no longer seek mine; there is war between us; there is hate in him
and fear in me.

All the old abuses in society, universal and particular, all
unjust accumulations of property and power, are avenged in the same
manner. Fear is an instructer of great sagacity, and the herald of
all revolutions. One thing he teaches, that there is rottenness
where he appears. He is a carrion crow, and though you see not well
what he hovers for, there is death somewhere. Our property is timid,
our laws are timid, our cultivated classes are timid. Fear for ages
has boded and mowed and gibbered over government and property. That
obscene bird is not there for nothing. He indicates great wrongs
which must be revised.

Of the like nature is that expectation of change which
instantly follows the suspension of our voluntary activity. The
terror of cloudless noon, the emerald of Polycrates, the awe of
prosperity, the instinct which leads every generous soul to impose on
itself tasks of a noble asceticism and vicarious virtue, are the
tremblings of the balance of justice through the heart and mind of

Experienced men of the world know very well that it is best to
pay scot and lot as they go along, and that a man often pays dear for
a small frugality. The borrower runs in his own debt. Has a man
gained any thing who has received a hundred favors and rendered none?
Has he gained by borrowing, through indolence or cunning, his
neighbour's wares, or horses, or money? There arises on the deed the
instant acknowledgment of benefit on the one part, and of debt on the
other; that is, of superiority and inferiority. The transaction
remains in the memory of himself and his neighbour; and every new
transaction alters, according to its nature, their relation to each
other. He may soon come to see that he had better have broken his
own bones than to have ridden in his neighbour's coach, and that "the
highest price he can pay for a thing is to ask for it."

A wise man will extend this lesson to all parts of life, and
know that it is the part of prudence to face every claimant, and pay
every just demand on your time, your talents, or your heart. Always
pay; for, first or last, you must pay your entire debt. Persons and
events may stand for a time between you and justice, but it is only a
postponement. You must pay at last your own debt. If you are wise,
you will dread a prosperity which only loads you with more. Benefit
is the end of nature. But for every benefit which you receive, a tax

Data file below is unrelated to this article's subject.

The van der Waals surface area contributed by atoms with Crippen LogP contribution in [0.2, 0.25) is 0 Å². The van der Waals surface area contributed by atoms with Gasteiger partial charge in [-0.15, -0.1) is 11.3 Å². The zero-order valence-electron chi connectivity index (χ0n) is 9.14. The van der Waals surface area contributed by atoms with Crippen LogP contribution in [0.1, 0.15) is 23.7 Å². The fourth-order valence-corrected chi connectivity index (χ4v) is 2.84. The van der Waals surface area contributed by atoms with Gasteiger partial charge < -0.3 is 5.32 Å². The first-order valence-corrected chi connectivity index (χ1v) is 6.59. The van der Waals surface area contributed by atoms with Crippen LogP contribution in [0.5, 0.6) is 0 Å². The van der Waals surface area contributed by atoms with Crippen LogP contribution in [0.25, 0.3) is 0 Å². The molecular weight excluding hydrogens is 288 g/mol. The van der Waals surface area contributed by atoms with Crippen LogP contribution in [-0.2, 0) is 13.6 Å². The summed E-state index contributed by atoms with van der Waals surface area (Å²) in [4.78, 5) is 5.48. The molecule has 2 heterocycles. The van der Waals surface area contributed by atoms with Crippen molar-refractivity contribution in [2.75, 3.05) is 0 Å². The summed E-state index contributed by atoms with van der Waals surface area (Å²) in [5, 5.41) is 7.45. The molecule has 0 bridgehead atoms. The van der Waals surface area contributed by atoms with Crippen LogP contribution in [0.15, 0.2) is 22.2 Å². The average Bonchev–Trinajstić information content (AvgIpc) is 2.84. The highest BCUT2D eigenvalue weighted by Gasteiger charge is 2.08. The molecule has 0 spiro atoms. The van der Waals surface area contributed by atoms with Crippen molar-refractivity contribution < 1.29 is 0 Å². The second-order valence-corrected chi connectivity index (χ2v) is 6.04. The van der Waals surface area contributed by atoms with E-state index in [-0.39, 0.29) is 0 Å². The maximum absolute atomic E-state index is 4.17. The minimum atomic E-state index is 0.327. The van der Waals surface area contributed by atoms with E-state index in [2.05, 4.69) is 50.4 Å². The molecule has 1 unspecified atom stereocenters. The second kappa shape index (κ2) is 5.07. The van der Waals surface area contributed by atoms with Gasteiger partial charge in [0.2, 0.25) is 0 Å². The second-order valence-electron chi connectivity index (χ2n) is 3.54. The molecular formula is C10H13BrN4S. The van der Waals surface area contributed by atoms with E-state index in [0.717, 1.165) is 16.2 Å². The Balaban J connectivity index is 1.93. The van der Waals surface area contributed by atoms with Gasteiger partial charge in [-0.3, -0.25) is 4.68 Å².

is levied. He is great who confers the most benefits. He is base --
and that is the one base thing in the universe -- to receive favors
and render none. In the order of nature we cannot render benefits to
those from whom we receive them, or only seldom. But the benefit we
receive must be rendered again, line for line, deed for deed, cent
for cent, to somebody. Beware of too much good staying in your hand.
It will fast corrupt and worm worms. Pay it away quickly in some

Labor is watched over by the same pitiless laws. Cheapest, say
the prudent, is the dearest labor. What we buy in a broom, a mat, a
wagon, a knife, is some application of good sense to a common want.
It is best to pay in your land a skilful gardener, or to buy good
sense applied to gardening; in your sailor, good sense applied to
navigation; in the house, good sense applied to cooking, sewing,
serving; in your agent, good sense applied to accounts and affairs.
So do you multiply your presence, or spread yourself throughout your
estate. But because of the dual constitution of things, in labor as
in life there can be no cheating. The thief steals from himself.
The swindler swindles himself. For the real price of labor is
knowledge and virtue, whereof wealth and credit are signs. These
signs, like paper money, may be counterfeited or stolen, but that
which they represent, namely, knowledge and virtue, cannot be
counterfeited or stolen. These ends of labor cannot be answered but
by real exertions of the mind, and in obedience to pure motives. The
cheat, the defaulter, the gambler, cannot extort the knowledge of
material and moral nature which his honest care and pains yield to
the operative. The law of nature is, Do the thing, and you shall
have the power: but they who do not the thing have not the power.

Human labor, through all its forms, from the sharpening of a
stake to the construction of a city or an epic, is one immense
illustration of the perfect compensation of the universe. The
absolute balance of Give and Take, the doctrine that every thing has
its price, -- and if that price is not paid, not that thing but
something else is obtained, and that it is impossible to get any
thing without its price, -- is not less sublime in the columns of a